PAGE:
Throwing with excessively firm clay is uncomfortable and rarely produces the best results. Sometimes the clay arrives from the supplier in that state, and sometimes it’s just because a bag has been sitting in the studio for a while and has dried out. Thankfully, with a little time and water, you can rehydrate the clay quite effectively.
Plastic clay generally has a water-content percentage in the low 20s and a difference of 1–2% can take a clay from firm to soft. For a 25–27 lb (12.5 kg) bag, this would mean adding 100–200 mL of water.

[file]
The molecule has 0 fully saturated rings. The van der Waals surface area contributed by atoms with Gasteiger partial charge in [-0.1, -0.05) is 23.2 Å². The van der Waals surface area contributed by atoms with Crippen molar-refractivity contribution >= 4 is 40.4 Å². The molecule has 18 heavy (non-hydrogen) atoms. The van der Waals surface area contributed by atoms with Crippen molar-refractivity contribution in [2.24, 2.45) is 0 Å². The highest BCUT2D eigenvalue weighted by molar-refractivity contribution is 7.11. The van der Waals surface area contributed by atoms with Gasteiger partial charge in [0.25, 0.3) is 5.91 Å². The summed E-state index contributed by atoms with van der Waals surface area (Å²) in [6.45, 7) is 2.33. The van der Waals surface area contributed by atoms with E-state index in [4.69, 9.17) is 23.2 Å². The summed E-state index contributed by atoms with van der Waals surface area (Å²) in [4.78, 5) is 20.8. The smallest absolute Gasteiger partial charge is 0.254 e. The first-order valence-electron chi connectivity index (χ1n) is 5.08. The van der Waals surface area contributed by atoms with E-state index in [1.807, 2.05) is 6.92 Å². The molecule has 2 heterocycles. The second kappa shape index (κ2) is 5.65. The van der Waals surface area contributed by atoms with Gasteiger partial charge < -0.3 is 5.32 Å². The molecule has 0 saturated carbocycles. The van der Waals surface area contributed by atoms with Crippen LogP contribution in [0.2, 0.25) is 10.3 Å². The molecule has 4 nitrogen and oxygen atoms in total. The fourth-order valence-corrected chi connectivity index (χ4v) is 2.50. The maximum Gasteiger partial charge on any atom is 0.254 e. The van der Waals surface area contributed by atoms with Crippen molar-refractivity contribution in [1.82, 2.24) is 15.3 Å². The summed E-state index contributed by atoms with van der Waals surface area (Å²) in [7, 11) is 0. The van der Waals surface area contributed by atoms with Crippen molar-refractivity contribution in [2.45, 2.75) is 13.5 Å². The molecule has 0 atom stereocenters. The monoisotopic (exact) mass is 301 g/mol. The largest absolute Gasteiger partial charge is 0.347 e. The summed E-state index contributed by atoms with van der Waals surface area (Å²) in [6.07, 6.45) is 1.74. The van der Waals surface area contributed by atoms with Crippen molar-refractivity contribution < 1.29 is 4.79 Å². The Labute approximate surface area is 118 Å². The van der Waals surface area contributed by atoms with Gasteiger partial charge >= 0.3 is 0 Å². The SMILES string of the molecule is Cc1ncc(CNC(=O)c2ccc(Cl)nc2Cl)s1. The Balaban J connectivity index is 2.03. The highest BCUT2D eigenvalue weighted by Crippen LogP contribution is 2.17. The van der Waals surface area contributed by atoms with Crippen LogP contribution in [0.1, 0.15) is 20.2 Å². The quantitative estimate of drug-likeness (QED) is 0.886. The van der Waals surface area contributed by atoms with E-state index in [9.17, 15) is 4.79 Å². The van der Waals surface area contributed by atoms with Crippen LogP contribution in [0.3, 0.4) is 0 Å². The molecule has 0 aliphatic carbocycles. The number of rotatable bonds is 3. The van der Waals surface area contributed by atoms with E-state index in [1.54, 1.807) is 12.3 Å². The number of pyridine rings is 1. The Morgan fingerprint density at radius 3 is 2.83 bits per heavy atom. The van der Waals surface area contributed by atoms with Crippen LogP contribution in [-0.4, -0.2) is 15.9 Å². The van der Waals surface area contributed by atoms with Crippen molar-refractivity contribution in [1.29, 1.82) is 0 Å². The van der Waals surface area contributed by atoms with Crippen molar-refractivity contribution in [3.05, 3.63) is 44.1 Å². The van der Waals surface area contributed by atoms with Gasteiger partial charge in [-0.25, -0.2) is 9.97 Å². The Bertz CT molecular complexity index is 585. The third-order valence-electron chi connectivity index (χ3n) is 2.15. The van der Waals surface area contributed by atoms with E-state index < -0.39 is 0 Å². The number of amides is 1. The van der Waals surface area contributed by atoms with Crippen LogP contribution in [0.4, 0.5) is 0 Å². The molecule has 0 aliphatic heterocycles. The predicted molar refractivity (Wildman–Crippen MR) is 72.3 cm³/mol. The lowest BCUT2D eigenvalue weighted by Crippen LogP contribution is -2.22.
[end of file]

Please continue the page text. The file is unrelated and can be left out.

You can just add the water to the bag (1) and leave it for a while, but it’s more effective to submerge the sealed bag of clay in a container of water (2–4). This applies pressure to the water inside the bag, forcing it into the clay from all directions. Doing this the day before you need it will soften up the clay considerably (5).
It’s important to use a watertight bag or a lot more water can end up inside! As it’s fairly likely that an excessively dry block of clay is in a bag that isn’t perfectly sealed, it’s better to double bag with an outer bag that you know is watertight.